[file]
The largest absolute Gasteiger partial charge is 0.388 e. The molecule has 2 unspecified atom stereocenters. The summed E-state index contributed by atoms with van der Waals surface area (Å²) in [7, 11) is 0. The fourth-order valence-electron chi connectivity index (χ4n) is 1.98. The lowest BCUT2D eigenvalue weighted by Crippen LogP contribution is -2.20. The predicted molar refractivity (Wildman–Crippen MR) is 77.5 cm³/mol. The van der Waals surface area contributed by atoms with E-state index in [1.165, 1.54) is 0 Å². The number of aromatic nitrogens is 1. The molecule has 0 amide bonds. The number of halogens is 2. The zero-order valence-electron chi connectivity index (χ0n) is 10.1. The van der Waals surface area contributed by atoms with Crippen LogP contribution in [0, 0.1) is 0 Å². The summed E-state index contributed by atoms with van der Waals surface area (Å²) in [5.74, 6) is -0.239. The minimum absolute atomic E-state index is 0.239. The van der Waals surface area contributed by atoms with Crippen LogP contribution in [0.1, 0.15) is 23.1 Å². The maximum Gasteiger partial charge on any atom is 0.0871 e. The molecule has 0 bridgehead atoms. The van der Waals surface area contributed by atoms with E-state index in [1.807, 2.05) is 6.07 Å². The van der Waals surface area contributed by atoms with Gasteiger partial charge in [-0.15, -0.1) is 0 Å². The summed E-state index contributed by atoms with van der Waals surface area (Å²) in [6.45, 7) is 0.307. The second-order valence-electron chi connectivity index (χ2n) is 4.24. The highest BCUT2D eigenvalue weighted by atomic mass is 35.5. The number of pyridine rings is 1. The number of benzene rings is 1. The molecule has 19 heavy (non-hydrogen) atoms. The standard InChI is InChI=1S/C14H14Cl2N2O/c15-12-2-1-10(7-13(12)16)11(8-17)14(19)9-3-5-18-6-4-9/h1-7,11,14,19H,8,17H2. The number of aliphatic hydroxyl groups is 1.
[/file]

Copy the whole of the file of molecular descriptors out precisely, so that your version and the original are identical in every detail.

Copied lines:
The largest absolute Gasteiger partial charge is 0.388 e. The molecule has 2 unspecified atom stereocenters. The summed E-state index contributed by atoms with van der Waals surface area (Å²) in [7, 11) is 0. The fourth-order valence-electron chi connectivity index (χ4n) is 1.98. The lowest BCUT2D eigenvalue weighted by Crippen LogP contribution is -2.20. The predicted molar refractivity (Wildman–Crippen MR) is 77.5 cm³/mol. The van der Waals surface area contributed by atoms with E-state index in [1.165, 1.54) is 0 Å². The number of aromatic nitrogens is 1. The molecule has 0 amide bonds. The number of halogens is 2. The zero-order valence-electron chi connectivity index (χ0n) is 10.1. The van der Waals surface area contributed by atoms with Crippen LogP contribution in [0, 0.1) is 0 Å². The summed E-state index contributed by atoms with van der Waals surface area (Å²) in [5.74, 6) is -0.239. The minimum absolute atomic E-state index is 0.239. The van der Waals surface area contributed by atoms with Crippen LogP contribution in [0.1, 0.15) is 23.1 Å². The maximum Gasteiger partial charge on any atom is 0.0871 e. The molecule has 0 bridgehead atoms. The van der Waals surface area contributed by atoms with E-state index in [1.807, 2.05) is 6.07 Å². The van der Waals surface area contributed by atoms with Gasteiger partial charge in [-0.15, -0.1) is 0 Å². The summed E-state index contributed by atoms with van der Waals surface area (Å²) in [6.45, 7) is 0.307. The second-order valence-electron chi connectivity index (χ2n) is 4.24. The highest BCUT2D eigenvalue weighted by atomic mass is 35.5. The number of pyridine rings is 1. The number of benzene rings is 1. The molecule has 19 heavy (non-hydrogen) atoms. The standard InChI is InChI=1S/C14H14Cl2N2O/c15-12-2-1-10(7-13(12)16)11(8-17)14(19)9-3-5-18-6-4-9/h1-7,11,14,19H,8,17H2. The number of aliphatic hydroxyl groups is 1.